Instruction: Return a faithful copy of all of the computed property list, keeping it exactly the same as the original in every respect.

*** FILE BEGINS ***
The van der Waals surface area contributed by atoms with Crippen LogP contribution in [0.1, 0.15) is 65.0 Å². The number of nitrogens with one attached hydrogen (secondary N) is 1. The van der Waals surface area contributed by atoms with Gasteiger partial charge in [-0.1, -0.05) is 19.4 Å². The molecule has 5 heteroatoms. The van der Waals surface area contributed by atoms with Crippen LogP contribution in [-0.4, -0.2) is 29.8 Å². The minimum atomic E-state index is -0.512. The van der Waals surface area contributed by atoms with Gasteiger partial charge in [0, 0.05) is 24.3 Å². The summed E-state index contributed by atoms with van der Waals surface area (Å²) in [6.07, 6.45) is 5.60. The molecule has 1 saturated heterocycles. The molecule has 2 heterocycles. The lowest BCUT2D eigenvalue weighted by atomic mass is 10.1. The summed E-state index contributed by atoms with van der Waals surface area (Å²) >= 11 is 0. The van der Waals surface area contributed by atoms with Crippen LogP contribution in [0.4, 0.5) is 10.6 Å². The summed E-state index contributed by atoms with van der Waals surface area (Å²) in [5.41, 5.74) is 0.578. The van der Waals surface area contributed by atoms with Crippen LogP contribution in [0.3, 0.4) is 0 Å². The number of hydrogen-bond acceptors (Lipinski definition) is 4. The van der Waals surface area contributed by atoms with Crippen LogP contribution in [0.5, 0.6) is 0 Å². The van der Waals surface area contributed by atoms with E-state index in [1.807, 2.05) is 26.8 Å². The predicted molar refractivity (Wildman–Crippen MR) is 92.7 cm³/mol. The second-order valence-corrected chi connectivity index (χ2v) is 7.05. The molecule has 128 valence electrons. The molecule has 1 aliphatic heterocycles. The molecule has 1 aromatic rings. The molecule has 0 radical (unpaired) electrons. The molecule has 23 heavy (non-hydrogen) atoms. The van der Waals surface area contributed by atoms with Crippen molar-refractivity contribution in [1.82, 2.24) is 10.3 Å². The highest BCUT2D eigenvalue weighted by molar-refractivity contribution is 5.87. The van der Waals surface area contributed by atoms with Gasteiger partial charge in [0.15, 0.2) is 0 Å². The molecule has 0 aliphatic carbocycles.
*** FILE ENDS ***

The van der Waals surface area contributed by atoms with Crippen LogP contribution in [0.1, 0.15) is 65.0 Å². The number of nitrogens with one attached hydrogen (secondary N) is 1. The van der Waals surface area contributed by atoms with Gasteiger partial charge in [-0.1, -0.05) is 19.4 Å². The molecule has 5 heteroatoms. The van der Waals surface area contributed by atoms with Crippen LogP contribution in [-0.4, -0.2) is 29.8 Å². The minimum atomic E-state index is -0.512. The van der Waals surface area contributed by atoms with Gasteiger partial charge in [0, 0.05) is 24.3 Å². The summed E-state index contributed by atoms with van der Waals surface area (Å²) in [6.07, 6.45) is 5.60. The molecule has 1 saturated heterocycles. The molecule has 2 heterocycles. The lowest BCUT2D eigenvalue weighted by atomic mass is 10.1. The summed E-state index contributed by atoms with van der Waals surface area (Å²) >= 11 is 0. The van der Waals surface area contributed by atoms with Crippen LogP contribution in [0.4, 0.5) is 10.6 Å². The summed E-state index contributed by atoms with van der Waals surface area (Å²) in [5.41, 5.74) is 0.578. The van der Waals surface area contributed by atoms with Crippen LogP contribution in [0.3, 0.4) is 0 Å². The number of hydrogen-bond acceptors (Lipinski definition) is 4. The van der Waals surface area contributed by atoms with Crippen LogP contribution in [0.5, 0.6) is 0 Å². The van der Waals surface area contributed by atoms with E-state index in [1.807, 2.05) is 26.8 Å². The predicted molar refractivity (Wildman–Crippen MR) is 92.7 cm³/mol. The second-order valence-corrected chi connectivity index (χ2v) is 7.05. The molecule has 128 valence electrons. The molecule has 1 aliphatic heterocycles. The molecule has 1 aromatic rings. The molecule has 0 radical (unpaired) electrons. The molecule has 23 heavy (non-hydrogen) atoms. The van der Waals surface area contributed by atoms with Crippen molar-refractivity contribution in [1.82, 2.24) is 10.3 Å². The highest BCUT2D eigenvalue weighted by molar-refractivity contribution is 5.87. The van der Waals surface area contributed by atoms with Gasteiger partial charge in [0.15, 0.2) is 0 Å². The molecule has 0 aliphatic carbocycles.